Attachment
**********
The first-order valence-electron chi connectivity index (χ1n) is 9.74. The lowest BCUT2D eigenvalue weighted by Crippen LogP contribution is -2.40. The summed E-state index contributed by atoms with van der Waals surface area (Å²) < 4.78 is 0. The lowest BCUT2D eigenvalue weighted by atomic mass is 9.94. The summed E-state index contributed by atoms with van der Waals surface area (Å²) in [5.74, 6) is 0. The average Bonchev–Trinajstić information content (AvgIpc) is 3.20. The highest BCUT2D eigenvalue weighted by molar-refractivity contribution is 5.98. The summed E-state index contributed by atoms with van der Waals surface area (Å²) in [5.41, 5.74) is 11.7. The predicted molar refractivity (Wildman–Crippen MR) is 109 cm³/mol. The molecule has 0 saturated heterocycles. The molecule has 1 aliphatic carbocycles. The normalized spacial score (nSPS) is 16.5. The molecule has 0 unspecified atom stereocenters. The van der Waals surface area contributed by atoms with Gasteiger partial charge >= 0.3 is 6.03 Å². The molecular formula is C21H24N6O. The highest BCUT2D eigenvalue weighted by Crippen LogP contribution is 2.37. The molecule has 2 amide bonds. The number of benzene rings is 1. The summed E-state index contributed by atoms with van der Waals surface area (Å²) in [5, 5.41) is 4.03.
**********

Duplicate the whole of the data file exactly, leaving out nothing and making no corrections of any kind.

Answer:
The first-order valence-electron chi connectivity index (χ1n) is 9.74. The lowest BCUT2D eigenvalue weighted by Crippen LogP contribution is -2.40. The summed E-state index contributed by atoms with van der Waals surface area (Å²) < 4.78 is 0. The lowest BCUT2D eigenvalue weighted by atomic mass is 9.94. The summed E-state index contributed by atoms with van der Waals surface area (Å²) in [5.74, 6) is 0. The average Bonchev–Trinajstić information content (AvgIpc) is 3.20. The highest BCUT2D eigenvalue weighted by molar-refractivity contribution is 5.98. The summed E-state index contributed by atoms with van der Waals surface area (Å²) in [5.41, 5.74) is 11.7. The predicted molar refractivity (Wildman–Crippen MR) is 109 cm³/mol. The molecule has 0 saturated heterocycles. The molecule has 1 aliphatic carbocycles. The normalized spacial score (nSPS) is 16.5. The molecule has 0 unspecified atom stereocenters. The van der Waals surface area contributed by atoms with Gasteiger partial charge >= 0.3 is 6.03 Å². The molecular formula is C21H24N6O. The highest BCUT2D eigenvalue weighted by Crippen LogP contribution is 2.37. The molecule has 2 amide bonds. The number of benzene rings is 1. The summed E-state index contributed by atoms with van der Waals surface area (Å²) in [5, 5.41) is 4.03.